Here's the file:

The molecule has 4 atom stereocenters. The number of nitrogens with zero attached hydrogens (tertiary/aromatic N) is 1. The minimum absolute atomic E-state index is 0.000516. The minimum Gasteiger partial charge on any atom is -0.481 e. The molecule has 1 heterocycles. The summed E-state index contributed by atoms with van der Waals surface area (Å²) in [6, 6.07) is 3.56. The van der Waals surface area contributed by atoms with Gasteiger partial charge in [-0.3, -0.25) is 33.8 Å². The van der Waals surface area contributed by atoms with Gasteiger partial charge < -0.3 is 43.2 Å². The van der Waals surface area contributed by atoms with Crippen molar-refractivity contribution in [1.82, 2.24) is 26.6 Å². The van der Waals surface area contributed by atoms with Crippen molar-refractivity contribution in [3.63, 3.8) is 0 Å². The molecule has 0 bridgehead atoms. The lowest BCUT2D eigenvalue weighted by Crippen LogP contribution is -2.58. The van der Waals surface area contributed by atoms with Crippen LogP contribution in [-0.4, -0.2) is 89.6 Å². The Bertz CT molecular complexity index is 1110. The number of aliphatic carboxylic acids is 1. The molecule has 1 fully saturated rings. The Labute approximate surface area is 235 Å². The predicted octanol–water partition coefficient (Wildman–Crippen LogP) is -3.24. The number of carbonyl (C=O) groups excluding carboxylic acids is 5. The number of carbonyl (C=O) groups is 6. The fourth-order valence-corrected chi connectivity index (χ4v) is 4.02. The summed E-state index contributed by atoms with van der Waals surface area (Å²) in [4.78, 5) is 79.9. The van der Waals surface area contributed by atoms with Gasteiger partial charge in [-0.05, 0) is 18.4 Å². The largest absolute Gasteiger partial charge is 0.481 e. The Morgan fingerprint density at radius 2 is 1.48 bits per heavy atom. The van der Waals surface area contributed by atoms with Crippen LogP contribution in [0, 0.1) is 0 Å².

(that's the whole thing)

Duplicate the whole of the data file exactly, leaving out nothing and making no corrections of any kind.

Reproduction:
The molecule has 4 atom stereocenters. The number of nitrogens with zero attached hydrogens (tertiary/aromatic N) is 1. The minimum absolute atomic E-state index is 0.000516. The minimum Gasteiger partial charge on any atom is -0.481 e. The molecule has 1 heterocycles. The summed E-state index contributed by atoms with van der Waals surface area (Å²) in [6, 6.07) is 3.56. The van der Waals surface area contributed by atoms with Gasteiger partial charge in [-0.3, -0.25) is 33.8 Å². The van der Waals surface area contributed by atoms with Gasteiger partial charge < -0.3 is 43.2 Å². The van der Waals surface area contributed by atoms with Crippen molar-refractivity contribution in [1.82, 2.24) is 26.6 Å². The van der Waals surface area contributed by atoms with Crippen molar-refractivity contribution in [3.63, 3.8) is 0 Å². The molecule has 0 bridgehead atoms. The lowest BCUT2D eigenvalue weighted by Crippen LogP contribution is -2.58. The van der Waals surface area contributed by atoms with Crippen LogP contribution in [-0.4, -0.2) is 89.6 Å². The Bertz CT molecular complexity index is 1110. The number of aliphatic carboxylic acids is 1. The molecule has 1 fully saturated rings. The Labute approximate surface area is 235 Å². The predicted octanol–water partition coefficient (Wildman–Crippen LogP) is -3.24. The number of carbonyl (C=O) groups excluding carboxylic acids is 5. The number of carbonyl (C=O) groups is 6. The fourth-order valence-corrected chi connectivity index (χ4v) is 4.02. The summed E-state index contributed by atoms with van der Waals surface area (Å²) in [4.78, 5) is 79.9. The van der Waals surface area contributed by atoms with Gasteiger partial charge in [-0.05, 0) is 18.4 Å². The largest absolute Gasteiger partial charge is 0.481 e. The Morgan fingerprint density at radius 2 is 1.48 bits per heavy atom. The van der Waals surface area contributed by atoms with Crippen LogP contribution in [0, 0.1) is 0 Å².